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In Re Estate of Knoes

ILLINOIS APPELLATE COURT — FIRST DISTRICT (2ND DIVISION) JUDGMENT AFFIRMED.


OPINION FILED APRIL 19, 1983.

IN RE ESTATE OF JOHN KNOES, DECEASED. — (RICHARD S. SPECTOR, ATTORNEY IN FACT FOR HEIR CLAIMANTS AMALIE HENRIETTE LUBBE, ET AL., PETITIONER-APPELLEE,

v.

MARYANN HEIDINGER ET AL., RESPONDENTS-APPELLANTS.)

Appeal from the Circuit Court of Cook County; the Hon. Henry A. Budzinski, Judge, presiding.

JUSTICE STAMOS DELIVERED THE OPINION OF THE COURT:

Rehearing denied May 11, 1983.

This is an appeal from an order of the trial court reopening a decedent's estate for the purpose of amending the heirship table to include heirs which were unknown to the trial court at the time that the estate was closed. The order was issued pursuant to a petition under section 72 of the Civil Practice Act (Ill. Rev. Stat. 1981, ch. 110, par. 72). *fn1 Respondents' contentions on appeal are that the court lacked jurisdiction to entertain the petition because the exclusive method for reopening a decedent's estate is by petition under section 24-9 of the Probate Act of 1975 (Ill. Rev. Stat. 1981, ch. 110 1/2, par. 24-9), and that no relief could be granted under section 72 in any event because the order closing the estate was not procured by fraud and petitioner was not in the exercise of due diligence prior to the time that the estate was closed.

On March 10, 1979, John Knoes died intestate. A petition for letters of administration was filed on May 10, 1979, by respondent Maryann Heidinger, the decedent's niece. On that day, Maryann Heidinger was appointed administrator of the estate, and the court received her testimony concerning the heirship of the decedent. That testimony was that she was the daughter of the decedent's sister, that her maternal grandparents had each been married only once, that her mother and the decedent were the only offspring of that marriage, and that to the best of her knowledge she and her brother, respondent Hans Heidinger, were the decedent's only niece and nephew. On June 7, 1979, the court entered an order declaring that Maryann and Hans Heidinger were the only heirs of the decedent. Notice of the decedent's death and the opening of the estate was published in the Chicago Daily Law Bulletin.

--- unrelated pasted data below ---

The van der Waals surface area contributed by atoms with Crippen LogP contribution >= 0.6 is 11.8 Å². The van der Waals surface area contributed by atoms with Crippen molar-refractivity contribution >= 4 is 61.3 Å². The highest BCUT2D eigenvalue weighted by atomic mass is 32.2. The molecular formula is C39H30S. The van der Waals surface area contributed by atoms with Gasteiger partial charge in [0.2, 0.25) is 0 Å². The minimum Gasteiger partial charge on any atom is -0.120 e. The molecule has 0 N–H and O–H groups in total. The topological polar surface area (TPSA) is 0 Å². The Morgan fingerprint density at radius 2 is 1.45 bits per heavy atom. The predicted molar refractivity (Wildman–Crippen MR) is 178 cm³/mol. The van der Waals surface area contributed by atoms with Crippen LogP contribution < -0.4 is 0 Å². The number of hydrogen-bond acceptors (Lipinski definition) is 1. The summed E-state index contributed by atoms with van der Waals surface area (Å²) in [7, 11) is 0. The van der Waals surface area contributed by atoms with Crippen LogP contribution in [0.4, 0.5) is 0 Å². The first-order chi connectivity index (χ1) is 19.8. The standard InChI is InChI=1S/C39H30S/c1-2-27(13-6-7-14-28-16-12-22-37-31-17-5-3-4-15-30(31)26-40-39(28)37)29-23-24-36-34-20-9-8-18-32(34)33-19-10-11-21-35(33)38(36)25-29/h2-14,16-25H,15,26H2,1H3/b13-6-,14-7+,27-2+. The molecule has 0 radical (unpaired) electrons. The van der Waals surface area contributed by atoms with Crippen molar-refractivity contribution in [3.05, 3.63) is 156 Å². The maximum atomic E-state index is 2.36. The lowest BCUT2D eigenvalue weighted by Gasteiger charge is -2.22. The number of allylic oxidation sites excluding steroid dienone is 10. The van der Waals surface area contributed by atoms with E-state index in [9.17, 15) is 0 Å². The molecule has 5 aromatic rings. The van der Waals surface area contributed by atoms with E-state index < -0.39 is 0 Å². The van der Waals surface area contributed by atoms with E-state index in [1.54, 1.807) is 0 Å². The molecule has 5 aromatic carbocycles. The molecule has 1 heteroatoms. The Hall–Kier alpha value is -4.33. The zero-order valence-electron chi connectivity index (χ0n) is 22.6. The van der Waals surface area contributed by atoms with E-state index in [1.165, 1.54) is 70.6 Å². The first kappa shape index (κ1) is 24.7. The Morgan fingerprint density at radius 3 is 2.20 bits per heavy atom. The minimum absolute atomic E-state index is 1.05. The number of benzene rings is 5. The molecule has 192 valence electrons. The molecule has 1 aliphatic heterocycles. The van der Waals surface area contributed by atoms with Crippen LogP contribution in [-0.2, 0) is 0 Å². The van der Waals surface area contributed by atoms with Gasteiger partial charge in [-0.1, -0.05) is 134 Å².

On July 8, 1980, petitioner Richard Spector, an attorney, wrote a letter to Russell McBride, the attorney for the administrator. The letter stated that petitioner had learned from an overseas correspondent that the decedent had a sibling who was not noted in the order declaring heirship, and that that sibling had a number of children living in Germany. The letter also stated that petitioner had no detailed information concerning these potential heirs, but that he was expecting to receive powers of attorney from them at some time in the future. Petitioner asked McBride to keep him informed of further proceedings concerning the estate.

The number and the substance of the subsequent communications between petitioner and McBride is sharply disputed. McBride stated that he telephoned petitioner and informed him that the estate had been open for 14 months and that he was in the process of closing it, but that he would delay the closing in order to give petitioner time to present his claim. McBride also stated that he made several more calls to petitioner seeking more information about the claim which petitioner could not provide. Petitioner stated that he called McBride after the July 8 letter was sent, and that McBride did not tell him that the estate was about to be closed, but that McBride did tell him that he would delay the closing. Petitioner also stated that McBride made no further inquiries into the matter.